Mercy above all, the opening of Heaven to the sinner, the maternity of Mary extended – crucified ? – on the scale of whole humanity, in so giving birth to us through pain, filiation, through the existential anguish of the abandonment of God, destitution mixed with hope, the accomplishment of the Will of the Father and despair when you think you have been abandoned: the canvas tries to repeat in the figure of Christ but above all through the characters, these seven words. I am each of those five blessed, who now live from His Life. His life, of which He made a present so that we live in the present by making Him present.

Jesus has come down from the Cross and the tree of Life gives the Bread of Life, taken and eaten by all. introduced into the world by a man, sin is defeated by the new Adam. If the first Adam took, the second gives himself. If the former listened to temptation, the latter obeyed the Father. If the first enjoyed alone even in pairs, an image of our modern couples, this one is given universally. I am that hand which violently uncovered the bruised flesh to grab and take by humiliating and that same hand which now is honoring, and, to receive the dead flesh, gently covers it.

Jesus is buried and the Light of the world that came down into the darkness has not been recognized. Sinking more deeply into our humanity, his gift does not end with death since he experiences it and goes through it. Capable of rejoining every man and woman in his sheols, of coming to fetch him in his darkest and most shameful stays of the dead, He is the Good Shepherd who goes around the mountain that is death, in which, arrogant sheep, we are fleeing. He had to pass away before the living would be able to testify again to this Body delicacy and devotion. Like a wild beast that cold flesh no longer excites, the violent left the paintings and gave way to lovers of Christ.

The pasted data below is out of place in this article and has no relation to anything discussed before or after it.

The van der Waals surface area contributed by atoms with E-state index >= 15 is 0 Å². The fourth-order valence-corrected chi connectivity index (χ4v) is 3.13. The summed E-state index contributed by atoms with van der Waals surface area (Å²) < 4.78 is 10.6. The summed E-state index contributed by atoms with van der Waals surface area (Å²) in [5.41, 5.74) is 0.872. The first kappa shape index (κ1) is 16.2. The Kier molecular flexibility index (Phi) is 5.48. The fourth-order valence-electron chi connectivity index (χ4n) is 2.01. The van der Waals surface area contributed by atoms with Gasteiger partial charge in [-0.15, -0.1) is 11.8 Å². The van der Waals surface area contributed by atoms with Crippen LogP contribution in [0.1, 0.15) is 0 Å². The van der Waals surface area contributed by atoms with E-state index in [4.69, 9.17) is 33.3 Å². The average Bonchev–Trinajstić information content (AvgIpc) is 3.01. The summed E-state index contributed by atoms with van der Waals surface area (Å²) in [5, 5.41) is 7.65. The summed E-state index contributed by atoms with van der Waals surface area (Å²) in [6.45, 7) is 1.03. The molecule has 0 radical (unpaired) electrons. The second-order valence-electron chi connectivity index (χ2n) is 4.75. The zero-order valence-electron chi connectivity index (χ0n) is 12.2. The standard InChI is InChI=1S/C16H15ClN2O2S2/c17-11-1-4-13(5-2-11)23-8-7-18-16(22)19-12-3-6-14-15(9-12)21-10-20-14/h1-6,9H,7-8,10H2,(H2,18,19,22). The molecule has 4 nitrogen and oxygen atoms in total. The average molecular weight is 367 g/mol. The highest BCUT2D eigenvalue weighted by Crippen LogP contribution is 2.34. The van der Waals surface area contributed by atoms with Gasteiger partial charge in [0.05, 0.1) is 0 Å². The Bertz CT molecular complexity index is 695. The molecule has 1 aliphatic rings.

I am Joseph of Arimathea who lets Christ enter my tomb, who gives my grave and offers it as a restroom. I try to enlighten without seeing that the real Light is only apparently extinguished and still illuminates the scene. I am this priest and those faithful, gathered around the altar, not realizing the greatness of this Body which is eternally given to them, of this host which they receive and offer in the same gesture. I am this Church which is shaping on the canvas only one Body, that of Christ offered absolutely.

Jesus has arisen from the dead and this step of a bruised and glorious foot changes the history of the universe. Risen by the Father, it is really His Light which glorifies him from behind his back, whereas the Holy Spirit is spreading like a telluric wave to the entire cosmos. The mystery of the Father’s abandonment, lived out of love to join us, is transfigured by this Trinitarian presence shrouding the canvas and our hope rediscovered, in a blinding halo. I am the convulsed body of this guard, annihilated by my own nothingness disappearing before the Whole, but which at the same time seems to rise from the dead, transforming the stick that I used earlier to bruise him, into a crook to guide towards He and behind Him the flock of the redeemed.

If "it is no longer I who live but Christ who lives in me", nor you who lives but Christ who lives in you, then let’s go back to the first station and ask ourselves how to be this other Christ whom He awaits, sweet and humble of heart, that we become.

Jean Desroche, associate professor of geography, normalien,
Professor in preparatory classes at Daniélou and Ste Geneviève high schools.